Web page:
Committed to the State Asylum examines the evolution of the asylum as the response to insanity in nineteenth-century Quebec and Ontario. Focusing on the creation and development of government-funded asylums for the insane - among the largest and most important nineteenth-century institutions in both provinces - James Moran argues that asylum development was the result of complex relationships among a wide array of people, including state inspectors and administrators, asylum doctors, local magistrates, jail surgeons, religious authorities, and the relatives and neighbours of those who were considered to be insane.
Unlike other studies, Committed to the State Asylum shows the important role that the community played in shaping the asylum and tackles the thorny issue of state development, explaining how state asylums developed differently in each province. He considers Canada?s pioneering institutional efforts at dealing with the criminally insane and why those efforts lasted only a short time, shedding new light on the debate about the nature and extent of state involvement in nineteenth-century Canadian society.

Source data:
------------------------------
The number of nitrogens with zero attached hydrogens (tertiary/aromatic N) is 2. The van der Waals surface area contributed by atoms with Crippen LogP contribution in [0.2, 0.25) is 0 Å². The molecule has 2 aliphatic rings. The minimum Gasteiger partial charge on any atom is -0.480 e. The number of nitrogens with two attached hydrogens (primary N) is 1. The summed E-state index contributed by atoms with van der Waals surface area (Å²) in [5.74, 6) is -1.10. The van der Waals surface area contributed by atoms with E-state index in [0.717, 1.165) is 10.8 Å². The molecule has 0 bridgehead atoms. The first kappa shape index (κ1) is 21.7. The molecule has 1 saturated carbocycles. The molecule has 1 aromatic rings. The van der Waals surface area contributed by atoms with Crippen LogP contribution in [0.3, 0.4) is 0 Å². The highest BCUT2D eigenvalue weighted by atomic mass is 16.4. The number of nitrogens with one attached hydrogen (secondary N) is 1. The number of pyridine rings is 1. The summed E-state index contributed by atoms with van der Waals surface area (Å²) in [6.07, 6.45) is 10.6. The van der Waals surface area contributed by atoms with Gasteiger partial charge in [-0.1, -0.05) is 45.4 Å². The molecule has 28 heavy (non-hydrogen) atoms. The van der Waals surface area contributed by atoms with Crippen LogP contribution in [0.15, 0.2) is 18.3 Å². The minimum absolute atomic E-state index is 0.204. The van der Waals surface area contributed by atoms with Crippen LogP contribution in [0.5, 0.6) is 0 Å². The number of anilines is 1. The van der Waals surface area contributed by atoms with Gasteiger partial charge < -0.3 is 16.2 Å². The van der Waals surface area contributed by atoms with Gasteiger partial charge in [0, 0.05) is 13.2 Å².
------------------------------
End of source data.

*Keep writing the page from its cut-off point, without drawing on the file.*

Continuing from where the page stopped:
Committed to the State Asylum offers new insights into the ways in which both ordinary families and the state understood and responded to those they thought had crossed the boundaries of sane behaviour.
"A very valuable contribution to the historiography of psychiatric medicine. By relying heavily on primary records dealing with patient committal and relations among the many interested parties in asylum medicine in Ontario and Quebec history, Moran does something truly original and profound." Ian R. Dowbiggin, Department of History, University of Prince Edward Island
"Sound scholarship. The empirical base of the book is solid. Moran displays a sound command of the secondary literature and of the on-going historiographical debates on the nature of the nineteenth-century psychiatric experience." Thomas E. Brown, Humanities, Mount Royal College
"The author has an excellent understanding of historiography. The book is very accurate, and Moran's analyses are both careful and meticulous." André Cellard, Department of History, University of Ottawa
"[An] excellent book .Moran has laid a solid foundation on which future work in Canadian asylum historiography can be built."
The Canadian Historical Review
About the Author:
James E. Moran is a Hannah Postdoctoral Fellow at the University of Pennsylvania. He has published articles in Canadian Bulletin of Medical History, History of Psychiatry, and Histoire Sociale/Social History.